The IASA 2007 annual conference theme, "learning today, leading tomorrow," may sound a bit clichéd-until you consider insurance carriers that have incorporated a similar theme into their corporate cultures-cultures that espouse insurance industry-specific professional development.Take Indianapolis-based WellPoint, a health benefits company that serves about 28 million medical members and 80 million specialty members in the United States. With more than 38,000 employees, the organization owns Blue Cross and/or Blue Shield plans in 13 states. Apparently, WellPoint believes that a large predictor of customer satisfaction and associated growth is reflected in its ranks, as measured by employee satisfaction. Rumor has it that when WellPoint's Georgia division discovered that its employee satisfaction level dropped below its national company average a few years ago, the division created an Associate Career Development program, which included a job-specific competency model and all associated learning opportunities, both online and in person. In the year following the program's inception, turnover reportedly dropped more than 11%.

Minneapolis-based Allianz Life Insurance Co. of North America, which has nearly 2,000 employees and recorded nearly $14 billion in gross premiums in 2005, promotes employee development on its Web site: "Our philosophy is that we continue to grow because we make it possible for our employees to do the same. It's the reason that we are so committed to investing both time and money into the development of our team. After all, our people make us the best at next. So we make it our business to give them every opportunity to achieve their goals." Their efforts include mentoring, Q&A sessions, technical training, industry-specific training and diversity training.

Conversely, those carriers that allocate training and development budgets only to the sales side, i.e., tied to a predicted return on sales, lose.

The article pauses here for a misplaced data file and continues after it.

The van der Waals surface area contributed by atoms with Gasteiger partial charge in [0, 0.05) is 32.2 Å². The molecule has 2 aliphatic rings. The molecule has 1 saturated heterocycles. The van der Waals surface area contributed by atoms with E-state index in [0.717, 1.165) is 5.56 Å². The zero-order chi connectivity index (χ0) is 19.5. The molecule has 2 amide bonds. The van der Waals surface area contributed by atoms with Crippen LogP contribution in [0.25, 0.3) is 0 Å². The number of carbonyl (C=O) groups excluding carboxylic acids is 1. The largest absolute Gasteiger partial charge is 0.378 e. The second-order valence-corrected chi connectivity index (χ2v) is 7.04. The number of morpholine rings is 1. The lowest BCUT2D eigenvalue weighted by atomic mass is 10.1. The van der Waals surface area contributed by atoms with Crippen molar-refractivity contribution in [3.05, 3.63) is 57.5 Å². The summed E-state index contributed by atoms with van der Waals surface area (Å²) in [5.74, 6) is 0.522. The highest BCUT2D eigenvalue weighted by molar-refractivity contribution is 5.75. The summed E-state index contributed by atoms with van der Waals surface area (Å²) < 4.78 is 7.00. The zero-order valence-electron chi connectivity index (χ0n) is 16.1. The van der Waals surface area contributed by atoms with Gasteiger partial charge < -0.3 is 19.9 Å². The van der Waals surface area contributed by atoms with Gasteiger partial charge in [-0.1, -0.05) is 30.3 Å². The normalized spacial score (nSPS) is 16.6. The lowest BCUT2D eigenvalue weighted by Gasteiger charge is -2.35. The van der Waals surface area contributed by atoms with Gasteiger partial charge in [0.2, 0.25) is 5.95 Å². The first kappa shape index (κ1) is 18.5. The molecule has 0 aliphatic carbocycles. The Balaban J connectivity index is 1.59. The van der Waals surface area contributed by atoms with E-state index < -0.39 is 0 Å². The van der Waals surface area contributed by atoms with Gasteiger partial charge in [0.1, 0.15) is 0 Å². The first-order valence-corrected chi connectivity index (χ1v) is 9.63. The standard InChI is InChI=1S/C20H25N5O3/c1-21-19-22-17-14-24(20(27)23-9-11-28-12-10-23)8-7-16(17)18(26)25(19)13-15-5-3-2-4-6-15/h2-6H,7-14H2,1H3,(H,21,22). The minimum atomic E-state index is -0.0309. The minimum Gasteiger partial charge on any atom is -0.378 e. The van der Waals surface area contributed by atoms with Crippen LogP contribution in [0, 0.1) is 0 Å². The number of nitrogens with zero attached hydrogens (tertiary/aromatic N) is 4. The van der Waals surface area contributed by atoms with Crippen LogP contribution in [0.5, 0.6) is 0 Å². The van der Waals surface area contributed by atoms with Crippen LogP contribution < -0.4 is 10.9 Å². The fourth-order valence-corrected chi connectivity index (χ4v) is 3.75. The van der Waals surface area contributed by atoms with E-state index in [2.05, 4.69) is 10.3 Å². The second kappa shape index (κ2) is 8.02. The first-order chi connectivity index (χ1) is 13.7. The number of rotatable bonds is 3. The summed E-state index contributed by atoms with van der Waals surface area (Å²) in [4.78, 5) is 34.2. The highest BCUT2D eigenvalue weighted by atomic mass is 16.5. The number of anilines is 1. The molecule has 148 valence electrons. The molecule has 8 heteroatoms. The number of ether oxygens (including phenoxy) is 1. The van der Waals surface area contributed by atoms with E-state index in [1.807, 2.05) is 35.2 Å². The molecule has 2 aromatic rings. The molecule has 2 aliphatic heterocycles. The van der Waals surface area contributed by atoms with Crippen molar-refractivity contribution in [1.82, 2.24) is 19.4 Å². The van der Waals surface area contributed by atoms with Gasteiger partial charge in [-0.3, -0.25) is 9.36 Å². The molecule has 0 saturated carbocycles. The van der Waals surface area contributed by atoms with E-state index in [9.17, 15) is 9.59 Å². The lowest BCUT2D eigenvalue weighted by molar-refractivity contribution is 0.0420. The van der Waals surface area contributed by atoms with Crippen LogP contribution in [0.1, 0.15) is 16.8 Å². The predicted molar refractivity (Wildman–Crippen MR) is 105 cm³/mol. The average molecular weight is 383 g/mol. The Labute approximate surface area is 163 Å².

They lose because they have adopted a myopic view of the cost center. Blind to the big picture, they don't see that the cost center-the back office where risk is managed through expert underwriting and claims processing-is where long-term, positive impact on revenue takes place. If they don't see human resources as a strategic investment, they won't support strategic workforce planning. And they won't see that their knowledge workers' growth positively affects the bottom line.

If carries won't allocate dollars for proper training in regulatory reporting, they'll lose when the cost center takes on a life of its own once the company is found to be in non-compliance. And even away from insurance industry-specific development efforts, they'll lose, because across all job functions, including the IT area, morale will plummet as talented employees abandon ship to join insurers that do support their growth. Forced to operate with a competency deficit, the result will be a loss of critical momentum.

We know that competency-and its associated job satisfaction and employee retention-is critical in a soft market, but insurers large and small that support learning and leadership in any market already have the advantage.

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